The Lord’s Prayer, Part 2

Let’s continue our discussion of the Lord’s Prayer. In a previous blog, we looked at the context of Matthew’s account of this prayer. Now we’ll turn our attention to the context of Luke’s account. The Lord’s Prayer in Luke’s Gospel is flanked on the front end by an incident and on the tail end by two parables. The incident on the front end has to do with two women who had invited Jesus and his disciples to be their guests.

With all these men in the house, Martha was busy and distracted “with much serving.” Mary, however, was captivated by Jesus and the things he was teaching. She sat at Jesus’ feet and listened intently to him. Mary’s sister, Martha became so angry at her sister for not helping her that she scolded Jesus for allowing Mary to sit there, while she (Martha) did all the work. “Lord, don’t you care that my sister has left me to do the work by myself? Tell her to help me!” (Luke 10:40) Jesus responded to her, “Martha, Martha, you are worried and upset about many things, but few things are needed—or indeed only one. Mary has chosen what is better, and it will not be taken away from her.” (Luke 10:41-42)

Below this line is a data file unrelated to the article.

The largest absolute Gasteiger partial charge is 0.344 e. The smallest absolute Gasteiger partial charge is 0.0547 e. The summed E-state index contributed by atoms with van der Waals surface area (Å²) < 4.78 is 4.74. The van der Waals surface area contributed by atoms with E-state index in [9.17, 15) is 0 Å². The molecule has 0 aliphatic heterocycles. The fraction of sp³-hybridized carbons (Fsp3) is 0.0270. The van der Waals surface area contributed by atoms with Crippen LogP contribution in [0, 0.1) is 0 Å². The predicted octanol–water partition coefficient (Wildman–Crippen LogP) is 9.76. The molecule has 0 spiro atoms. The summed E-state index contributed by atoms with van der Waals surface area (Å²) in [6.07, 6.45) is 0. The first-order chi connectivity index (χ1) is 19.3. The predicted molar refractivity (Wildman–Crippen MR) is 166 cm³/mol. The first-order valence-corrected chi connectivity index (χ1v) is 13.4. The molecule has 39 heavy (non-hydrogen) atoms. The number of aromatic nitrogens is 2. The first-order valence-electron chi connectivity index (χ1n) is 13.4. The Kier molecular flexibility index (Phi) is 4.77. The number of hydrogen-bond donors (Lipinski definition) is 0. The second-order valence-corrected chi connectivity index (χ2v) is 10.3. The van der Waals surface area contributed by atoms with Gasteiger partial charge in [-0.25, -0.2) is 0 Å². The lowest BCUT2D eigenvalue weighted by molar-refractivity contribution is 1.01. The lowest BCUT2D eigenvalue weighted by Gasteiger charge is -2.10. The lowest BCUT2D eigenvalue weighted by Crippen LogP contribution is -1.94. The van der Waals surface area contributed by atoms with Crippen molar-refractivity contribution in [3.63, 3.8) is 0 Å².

This episode with Mary and Martha reveals what our attitude in prayer should be. Often, we come to God in prayer and we too find ourselves busy and distracted with much serving. Our prayer becomes all about us and what we are doing for the Lord. We may even wonder, as Martha did, why others are not doing their part—carrying their weight—for the Kingdom. We may even entertain dark thoughts about why God allows their apathy or inactivity.

Instead, we need to come before God in prayer, as Mary did, and sit at his feet and listen. When we come humbly before God in prayer with the intent to listen—to hear from him and seek what he seeks—we demonstrate a tender and pliable heart before him. We are setting our hearts aright to pray, “Your kingdom come, your will be done, on earth as it is in heaven.”

©2011 Rob Fischer